5 Things I’d Tell My Son If He Was Diagnosed With a Mental Illness

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5 Things I’d Tell My Son If He Was Diagnosed With a Mental Illness

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Without a doubt, motherhood is both the most exciting and terrifying experience I’ve ever had. It’s something new every single day. To be honest, reading about it when I was pregnant never really helped me — it only scared me more. When I  first found out I was pregnant with my son, I was flat­out petrified, scared I would somehow inadvertently ruin this little person’s life. I thought everything had to be perfect or else my son would end up scarred for life.

I mean, look at that face.

Jennifer's son is wearing a blue hoodie standing outside by a fence. The photo captures him mid-jump.
Jennifer’s son.

Looking back, that also could have been my obsessive compulsive disorder at play. Take a mental illness, mix it with some pregnancy hormones and not being on any medication? That’s one recipe that was a hell of a treat!

But I digress.

All I could think about, even after he was born, was that I would never be able to give him everything he needed. It broke my heart to think about that. I ended up becoming severely depressed, believing my child would be better off without me. That my husband would find someone else, and my son would have a mom who could truly give him everything he needed and take care of him the way he needed to be.

To be honest, I was afraid of passing on OCD to my son.

But I know that one day he will learn about my mental illness diagnosis, and I’m not so scared of it anymore. In fact, there are things I want to tell him, things I want him to know.

If he were to ever receive a mental diagnosis himself, this is what I’d want him to know:

1. Feel no shame.

Even in this day and age, this can be incredibly hard for a mental illness patient to accept themselves. In many areas, there’s still a large stigma that surrounds mental illnesses because many don’t take the time to understand them. And when people do not understand, they judge.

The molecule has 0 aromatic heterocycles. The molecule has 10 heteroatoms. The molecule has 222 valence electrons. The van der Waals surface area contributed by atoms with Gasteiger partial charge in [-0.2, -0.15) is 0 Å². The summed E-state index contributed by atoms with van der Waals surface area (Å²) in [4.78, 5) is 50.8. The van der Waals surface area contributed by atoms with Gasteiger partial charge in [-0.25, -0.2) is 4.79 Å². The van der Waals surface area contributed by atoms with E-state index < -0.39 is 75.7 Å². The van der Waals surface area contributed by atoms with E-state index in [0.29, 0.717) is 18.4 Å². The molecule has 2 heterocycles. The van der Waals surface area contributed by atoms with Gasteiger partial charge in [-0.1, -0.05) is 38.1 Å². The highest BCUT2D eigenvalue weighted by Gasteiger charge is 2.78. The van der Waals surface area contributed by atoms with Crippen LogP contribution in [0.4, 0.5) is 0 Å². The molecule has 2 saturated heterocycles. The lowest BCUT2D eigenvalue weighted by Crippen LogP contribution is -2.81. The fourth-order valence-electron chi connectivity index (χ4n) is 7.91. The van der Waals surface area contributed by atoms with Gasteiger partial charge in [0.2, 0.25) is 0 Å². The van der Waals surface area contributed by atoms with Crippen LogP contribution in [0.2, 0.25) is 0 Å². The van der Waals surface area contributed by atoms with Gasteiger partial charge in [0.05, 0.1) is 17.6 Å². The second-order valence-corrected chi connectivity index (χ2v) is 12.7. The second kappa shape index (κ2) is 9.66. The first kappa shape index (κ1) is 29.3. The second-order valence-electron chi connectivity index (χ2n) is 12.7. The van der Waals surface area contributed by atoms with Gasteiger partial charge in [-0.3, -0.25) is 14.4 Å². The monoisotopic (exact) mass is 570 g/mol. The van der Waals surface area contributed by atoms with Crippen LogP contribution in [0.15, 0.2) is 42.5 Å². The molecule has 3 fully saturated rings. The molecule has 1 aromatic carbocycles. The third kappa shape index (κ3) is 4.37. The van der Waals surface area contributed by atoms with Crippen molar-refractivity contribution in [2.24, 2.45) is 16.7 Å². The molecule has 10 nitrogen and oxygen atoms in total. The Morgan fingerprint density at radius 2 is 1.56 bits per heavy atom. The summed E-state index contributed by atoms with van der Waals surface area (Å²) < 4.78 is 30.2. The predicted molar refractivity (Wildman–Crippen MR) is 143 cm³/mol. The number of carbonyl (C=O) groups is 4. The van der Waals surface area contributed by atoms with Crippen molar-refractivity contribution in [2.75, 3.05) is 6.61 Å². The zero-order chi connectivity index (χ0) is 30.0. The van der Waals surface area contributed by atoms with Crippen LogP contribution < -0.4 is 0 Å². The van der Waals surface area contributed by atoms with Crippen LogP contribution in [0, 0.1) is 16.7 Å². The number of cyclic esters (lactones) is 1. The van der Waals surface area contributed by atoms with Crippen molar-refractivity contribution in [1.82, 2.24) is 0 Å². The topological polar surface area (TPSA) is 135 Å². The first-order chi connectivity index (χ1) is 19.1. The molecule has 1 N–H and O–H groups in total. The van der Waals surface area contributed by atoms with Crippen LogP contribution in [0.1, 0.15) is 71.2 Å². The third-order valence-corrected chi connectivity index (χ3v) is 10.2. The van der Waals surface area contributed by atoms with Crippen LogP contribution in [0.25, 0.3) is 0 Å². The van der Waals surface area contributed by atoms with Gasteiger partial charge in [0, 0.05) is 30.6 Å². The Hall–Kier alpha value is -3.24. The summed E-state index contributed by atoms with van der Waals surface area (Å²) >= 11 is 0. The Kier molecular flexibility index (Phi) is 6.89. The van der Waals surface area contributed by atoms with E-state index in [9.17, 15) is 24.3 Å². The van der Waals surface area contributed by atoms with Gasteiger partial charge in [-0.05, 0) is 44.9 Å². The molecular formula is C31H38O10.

But having a mental illness doesn’t make you any less of a person, or any less deserving of help, happiness and a good life. You have nothing to be ashamed of. It’s just like any physical illness. Do not let the opinions of others drag you down. You know who you are — own that, work that, be that. You’re a beautiful human being with an incredibly loving soul. Don’t let your illnesses outweigh the amount of beauty you hold within your heart.

2. Ask for help.

Asking for help is a sign of strength, not of weakness. It’s an incredibly brave thing to do. By asking for help, you’re taking the first step in your recovery. Your family and friends love you very much and want to help you get better as soon as possible. Ask them for help, talk to them about how you feel. Don’t be ashamed.

3. You’re no different. 

Close your eyes for a moment and entertain this thought; imagine you’re lined up with nine other people who aren’t living with a mental illness. Now, take a look around the room. Do these people look any different from you? Can you know anything about them just by looking at them? Are you able to see their sufferings? Do they look sick to you? No.

You’re no different than any of these people. You are amazing, unique and beautiful in your own way, just like every other person here on this great and grand planet.

4. Even people with mental illness deserve happiness.

Don’t ever give in to the notion that you are less of a person because of your illness. We aren’t the illnesses we live with, they do not define who we are as a whole. There are so many unique parts of our individual personalities that make us who we are, and while yes, you may live with a mental illness, it’s such a small part of who you are in relation to our entire being.

What do you enjoy? Make time for yourself to do it each day. Come to love yourself. Know that you deserve love and happiness. Be proactive in keeping yourself healthy. Smile often and love without limits.

5. Practice self-care. 

Always take care of yourself, first and foremost. In your life, you need to be the most important person. Never put yourself on the “back burner,” so to speak. If you need five minutes to take a breather, you take it. If you need a personal day to get yourself back together and gather your thoughts, you do it.

Every day you wake up and step out of bed, no matter how much you don’t want to, you are making great strides in your recovery. No step is too small when it comes to the path you’re taking on the road to wellness.

Be yourself, and don’t ever try to hide who you are from the world. You deserve love, laughter, happiness and more. Pursue your dreams, chase them with fervor. Never hold onto anger and rage. Practice forgiveness and accept friendships. Treat others how you want to be treated. Give love freely, spread it far and wide.

And finally: Laugh as much as you can. The world is far too solemn a place already.

If you or someone you know needs help, please visit the National Suicide Prevention Lifeline. You can also reach the Crisis Text Line by texting “START” to 741-741. Head here for a list of crisis centers around the world.

The Crisis Text Line is looking for volunteers! If you’re interesting in becoming a Crisis Counselor, you can learn more information here.

A version of this piece was originally published on Positivity in Pain.

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